Glasgow Eyes Magzine
News / Health / Glasgow / Well Being
A life-changing Glasgow partnership is helping young adults with autism and learning disabilities gain full-time, paid work.
Project Search aims to boost the job prospects of people aged 18 to 25 who may struggle to find work due to their disabilities.
Over the past six years, it has helped 74 people into full-time employment – changing their lives in the process. And a few places are still available for the next intake of the tailored-made training programmes.
Darren McCluskey hasn’t let Asperger Syndrome hold him back in life. The 22-year-old graduated from Project Search last year and now works as a catering assistant at Glasgow University. His job has given him more personal freedom and he’s thrilled to be able to use his wages to pay for his own car.
Darren from Glasgow’s West End said: “Project Search is a fantastic programme to do. It has helped me improve socially. I’m a lot more outgoing with other people now. It helped me get my job and it’s the best thing I’ve ever done.
“I loved my job from the day I walked in. I love speaking to the students and hearing what they want to do with their lives. It has raised my confidence and that is crucial in life. I enjoy being in the kitchen. It is very fast paced and keeps you moving.
“I’ve got a new car which I pay for myself. It means I don’t have to rely on other people so much. I’m also looking forward to leaving home and getting a place of my own in the future.”
Project Search offers intensive work experience as well as classroom tutorials focusing on skills such as job hunting, CV writing, interview techniques and working with others.
Previous graduates of the scheme have landed jobs with employers including Glasgow City Council, NHS Greater Glasgow & Clyde, Strathclyde University, Haggs Castle Golf Club, Mother India’s restaurants, Glasgow Clyde College and Glasgow Science Centre.
More than 20 people have successfully graduated from this year’s courses.
Kate Binner, a Job Coach with the council’s Supported Employment Service, said: “We are very proud of the 23 young people who completed Project Search this year. Eleven secured full-time employment before the end of the programme and we are optimistic that, with intensive employer engagement, most of the other talented, motivated young people in the group will be working soon.”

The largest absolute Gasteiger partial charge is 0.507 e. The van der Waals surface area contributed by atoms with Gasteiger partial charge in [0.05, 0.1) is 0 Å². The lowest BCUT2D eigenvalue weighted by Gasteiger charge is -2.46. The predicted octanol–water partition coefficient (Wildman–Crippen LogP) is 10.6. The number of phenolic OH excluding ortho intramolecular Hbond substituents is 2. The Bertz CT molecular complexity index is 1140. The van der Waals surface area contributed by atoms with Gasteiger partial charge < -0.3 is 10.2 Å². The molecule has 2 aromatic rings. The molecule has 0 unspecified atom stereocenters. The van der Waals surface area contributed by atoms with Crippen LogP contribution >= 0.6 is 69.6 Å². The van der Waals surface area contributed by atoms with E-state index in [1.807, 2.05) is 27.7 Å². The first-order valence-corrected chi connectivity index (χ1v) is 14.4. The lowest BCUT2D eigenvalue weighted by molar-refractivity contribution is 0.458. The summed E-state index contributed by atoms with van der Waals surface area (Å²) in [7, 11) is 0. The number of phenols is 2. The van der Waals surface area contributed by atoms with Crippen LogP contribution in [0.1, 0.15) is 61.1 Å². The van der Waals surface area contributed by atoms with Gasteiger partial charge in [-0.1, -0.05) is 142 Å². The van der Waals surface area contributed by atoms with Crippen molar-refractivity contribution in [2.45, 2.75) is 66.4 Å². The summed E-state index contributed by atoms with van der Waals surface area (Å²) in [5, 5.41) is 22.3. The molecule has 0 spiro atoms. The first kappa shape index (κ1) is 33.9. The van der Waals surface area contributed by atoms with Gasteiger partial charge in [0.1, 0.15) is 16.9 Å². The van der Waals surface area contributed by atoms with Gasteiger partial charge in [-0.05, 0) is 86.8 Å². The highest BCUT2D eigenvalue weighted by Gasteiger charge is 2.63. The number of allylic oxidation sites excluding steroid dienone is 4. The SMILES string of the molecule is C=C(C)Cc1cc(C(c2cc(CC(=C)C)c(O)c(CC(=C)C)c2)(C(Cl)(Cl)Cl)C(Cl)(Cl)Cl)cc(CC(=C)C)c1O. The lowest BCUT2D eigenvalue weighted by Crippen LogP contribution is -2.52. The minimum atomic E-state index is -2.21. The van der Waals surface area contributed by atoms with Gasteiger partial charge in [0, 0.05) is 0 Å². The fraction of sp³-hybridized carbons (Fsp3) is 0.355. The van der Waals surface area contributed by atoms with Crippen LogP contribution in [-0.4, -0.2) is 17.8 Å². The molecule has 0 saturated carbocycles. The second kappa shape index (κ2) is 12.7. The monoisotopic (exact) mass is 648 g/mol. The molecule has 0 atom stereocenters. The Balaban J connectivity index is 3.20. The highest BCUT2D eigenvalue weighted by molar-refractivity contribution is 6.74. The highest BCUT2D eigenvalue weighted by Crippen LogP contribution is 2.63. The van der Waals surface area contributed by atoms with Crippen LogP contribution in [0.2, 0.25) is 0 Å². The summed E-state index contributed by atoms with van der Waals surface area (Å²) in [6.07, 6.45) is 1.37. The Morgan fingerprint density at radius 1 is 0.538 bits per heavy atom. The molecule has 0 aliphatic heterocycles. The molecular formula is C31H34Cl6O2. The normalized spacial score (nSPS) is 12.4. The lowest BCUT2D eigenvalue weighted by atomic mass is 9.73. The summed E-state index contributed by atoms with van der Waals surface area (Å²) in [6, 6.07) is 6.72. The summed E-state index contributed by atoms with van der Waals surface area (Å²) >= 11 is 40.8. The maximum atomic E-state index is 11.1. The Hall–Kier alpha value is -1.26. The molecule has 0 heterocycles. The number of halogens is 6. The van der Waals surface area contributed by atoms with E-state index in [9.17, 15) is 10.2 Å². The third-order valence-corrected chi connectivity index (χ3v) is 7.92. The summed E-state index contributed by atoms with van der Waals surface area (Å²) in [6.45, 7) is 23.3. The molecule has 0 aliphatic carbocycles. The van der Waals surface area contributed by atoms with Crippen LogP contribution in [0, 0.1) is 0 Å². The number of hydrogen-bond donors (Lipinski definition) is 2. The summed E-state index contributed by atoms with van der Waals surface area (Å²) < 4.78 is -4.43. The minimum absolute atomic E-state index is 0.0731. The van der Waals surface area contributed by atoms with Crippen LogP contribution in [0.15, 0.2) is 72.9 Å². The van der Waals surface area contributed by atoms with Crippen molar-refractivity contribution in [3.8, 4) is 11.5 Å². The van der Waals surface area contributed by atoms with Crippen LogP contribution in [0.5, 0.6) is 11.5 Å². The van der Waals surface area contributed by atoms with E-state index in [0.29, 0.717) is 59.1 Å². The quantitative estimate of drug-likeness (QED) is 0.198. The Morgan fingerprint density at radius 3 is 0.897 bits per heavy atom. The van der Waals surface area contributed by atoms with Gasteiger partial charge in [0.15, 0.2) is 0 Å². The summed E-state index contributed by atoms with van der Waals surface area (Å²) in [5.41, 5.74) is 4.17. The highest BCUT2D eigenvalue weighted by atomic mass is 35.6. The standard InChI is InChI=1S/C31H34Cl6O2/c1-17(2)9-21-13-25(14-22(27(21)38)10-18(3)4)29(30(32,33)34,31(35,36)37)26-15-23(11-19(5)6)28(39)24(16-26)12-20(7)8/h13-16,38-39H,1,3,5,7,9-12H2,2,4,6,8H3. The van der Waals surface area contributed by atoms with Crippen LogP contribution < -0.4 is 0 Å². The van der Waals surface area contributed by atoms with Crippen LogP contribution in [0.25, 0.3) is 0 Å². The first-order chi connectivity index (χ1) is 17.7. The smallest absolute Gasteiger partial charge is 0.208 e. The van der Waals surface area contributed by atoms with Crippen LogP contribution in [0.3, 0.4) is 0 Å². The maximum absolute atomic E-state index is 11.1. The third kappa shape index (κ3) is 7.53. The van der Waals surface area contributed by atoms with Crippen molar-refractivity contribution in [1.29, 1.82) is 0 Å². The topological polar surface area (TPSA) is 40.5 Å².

A few places are still available on the next Project Search programme which lasts a year and runs from Mondays – Fridays, 9am to 4pm.
Applicants must live in Glasgow, want to work full-time (over 16 hours a week), be aged 18-25 years, be able to travel independently and have a learning disability or autistic spectrum condition. Participants are expected to have excellent timekeeping and attendance. Interviews will be held in August.
The programmes are run by City of Glasgow College – based at the University of Strathclyde – and Glasgow Clyde College – based at Glasgow Royal Infirmary.
Glasgow Supported Employment Service continues to support those who have successfully completed Project Search and are still looking for their first paid job. They are holding an employers event on Thursday, August 9th, from 9am-11am in the St Mungo Museum. Attendance is by invite only. Interested businesses should email email@example.com
Glasgow Supported Employment Service is part of the city’s Health and Social Care Partnership. In Glasgow, Project Search is deliver by partners including Glasgow City Council, NHS Greater Glasgow and Clyde, Glasgow Clyde College, City of Glasgow College and Autism Network Scotland.
Caption: Darren is pictured with the car his new job has helped him buy.